It was announced on Friday 27th March, amongst further Government announcements, that civil litigation rule makers are considering urgent reforms to ease the burden on litigators, who are struggling to meet deadlines and Court orders.
Changes to Civil Procedure Rules due to the coronavirus
The Civil Procedure Rule Committee (CPRC) declared that the rule amendments were “under urgent consideration” and could be made imminently. This is a direct response to the disruption Covid-19 is currently having on Court work. Those solicitors practising in contentious areas, have highlighted their inability to work remotely, without having the means to meet with clients to sign documents for issuing, serving and filing.
It has been observed that insurers and claimant law firms in the area of personal injury have taken matters into their own hands by agreeing to four-week extensions to freeze limitation dates in accordance with the ‘buffer’ rules.
The Lord Chancellor, Robert Buckland QC MP, in his recent talk with the House of Commons Justice Committee, advised that “flexibility is the order of the day” in civil litigation. He further added that “if a limitation period is missed on a PI claim then circumstances of Covid-19 clearly would be a material factor for a court to consider.”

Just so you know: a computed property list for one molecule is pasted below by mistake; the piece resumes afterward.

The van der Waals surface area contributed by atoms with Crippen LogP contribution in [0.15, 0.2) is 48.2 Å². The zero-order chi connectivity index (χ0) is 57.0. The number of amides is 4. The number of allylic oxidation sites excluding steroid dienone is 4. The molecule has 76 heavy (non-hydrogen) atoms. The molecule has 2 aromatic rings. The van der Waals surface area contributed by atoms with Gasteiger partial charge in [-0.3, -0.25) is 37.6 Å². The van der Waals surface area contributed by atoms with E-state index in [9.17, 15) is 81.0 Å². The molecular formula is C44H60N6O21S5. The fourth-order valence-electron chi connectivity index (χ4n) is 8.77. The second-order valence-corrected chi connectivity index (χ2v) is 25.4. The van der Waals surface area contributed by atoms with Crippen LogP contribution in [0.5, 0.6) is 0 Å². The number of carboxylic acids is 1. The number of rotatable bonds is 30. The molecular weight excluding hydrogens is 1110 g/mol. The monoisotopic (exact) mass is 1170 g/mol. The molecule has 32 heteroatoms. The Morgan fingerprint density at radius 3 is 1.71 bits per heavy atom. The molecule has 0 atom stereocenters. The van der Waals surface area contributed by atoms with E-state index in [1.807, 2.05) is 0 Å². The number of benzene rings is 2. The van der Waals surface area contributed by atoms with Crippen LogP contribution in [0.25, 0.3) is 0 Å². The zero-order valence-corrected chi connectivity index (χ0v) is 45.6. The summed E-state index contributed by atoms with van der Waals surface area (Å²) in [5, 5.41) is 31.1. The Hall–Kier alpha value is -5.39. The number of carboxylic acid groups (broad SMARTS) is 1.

However, it seems that in light of agreements being reached between parties that more needs to be done by the CPRC to ensure that this is the case in all areas of civil litigation.
Gordon Exhall, Barrister and blogger, has openly commented on the ridiculousness of parties operating against a backdrop whereby they are prohibited, by the Civil Procedure Rules, from agreeing more than a 28 day extension to meet deadlines. He further set out that:
“it is ludicrous that parties who cannot meet time limits because of extraordinary circumstances faced sanctions.”
There has been general widespread support for changes to the Civil Procedure Rules to come into effect immediately, which would allow general extensions of time and temporarily suspend the requirement that a party sign their own witness statement and disclosure statement. Maybe a provision for now should be included in a statement that the document has been read to or has been seen by the party whose statement it is, which would be sufficient for the purposes of proceedings.
It seems, in such unprecedented times, the whole of our legal system is plagued with the question of:
How do we continue to function as close to normal, when simple measures to assist are not being put into place?
In short if these issues are not addressed sooner rather than later, the Courts will have their work cut out in processing a flood of relief from sanctions applications, along with their normal workloads.